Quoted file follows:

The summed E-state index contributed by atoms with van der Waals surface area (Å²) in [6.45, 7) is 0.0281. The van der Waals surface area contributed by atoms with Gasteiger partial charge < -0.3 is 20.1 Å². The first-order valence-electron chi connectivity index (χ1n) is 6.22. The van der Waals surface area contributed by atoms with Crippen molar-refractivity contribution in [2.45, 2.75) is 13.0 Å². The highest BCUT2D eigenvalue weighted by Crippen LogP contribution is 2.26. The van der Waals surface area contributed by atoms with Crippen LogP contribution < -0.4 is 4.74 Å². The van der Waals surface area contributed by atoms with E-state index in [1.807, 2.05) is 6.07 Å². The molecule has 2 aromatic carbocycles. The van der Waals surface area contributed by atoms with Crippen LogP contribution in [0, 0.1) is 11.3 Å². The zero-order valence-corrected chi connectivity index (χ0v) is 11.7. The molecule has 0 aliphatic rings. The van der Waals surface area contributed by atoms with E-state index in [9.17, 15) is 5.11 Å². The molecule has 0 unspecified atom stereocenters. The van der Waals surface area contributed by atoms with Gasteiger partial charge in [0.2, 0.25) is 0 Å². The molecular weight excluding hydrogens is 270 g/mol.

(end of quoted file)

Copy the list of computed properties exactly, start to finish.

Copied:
The summed E-state index contributed by atoms with van der Waals surface area (Å²) in [6.45, 7) is 0.0281. The van der Waals surface area contributed by atoms with Gasteiger partial charge < -0.3 is 20.1 Å². The first-order valence-electron chi connectivity index (χ1n) is 6.22. The van der Waals surface area contributed by atoms with Crippen molar-refractivity contribution in [2.45, 2.75) is 13.0 Å². The highest BCUT2D eigenvalue weighted by Crippen LogP contribution is 2.26. The van der Waals surface area contributed by atoms with Crippen LogP contribution < -0.4 is 4.74 Å². The van der Waals surface area contributed by atoms with E-state index in [1.807, 2.05) is 6.07 Å². The molecule has 2 aromatic carbocycles. The van der Waals surface area contributed by atoms with Crippen LogP contribution in [0, 0.1) is 11.3 Å². The zero-order valence-corrected chi connectivity index (χ0v) is 11.7. The molecule has 0 aliphatic rings. The van der Waals surface area contributed by atoms with E-state index in [9.17, 15) is 5.11 Å². The molecule has 0 unspecified atom stereocenters. The van der Waals surface area contributed by atoms with Gasteiger partial charge in [0.2, 0.25) is 0 Å². The molecular weight excluding hydrogens is 270 g/mol.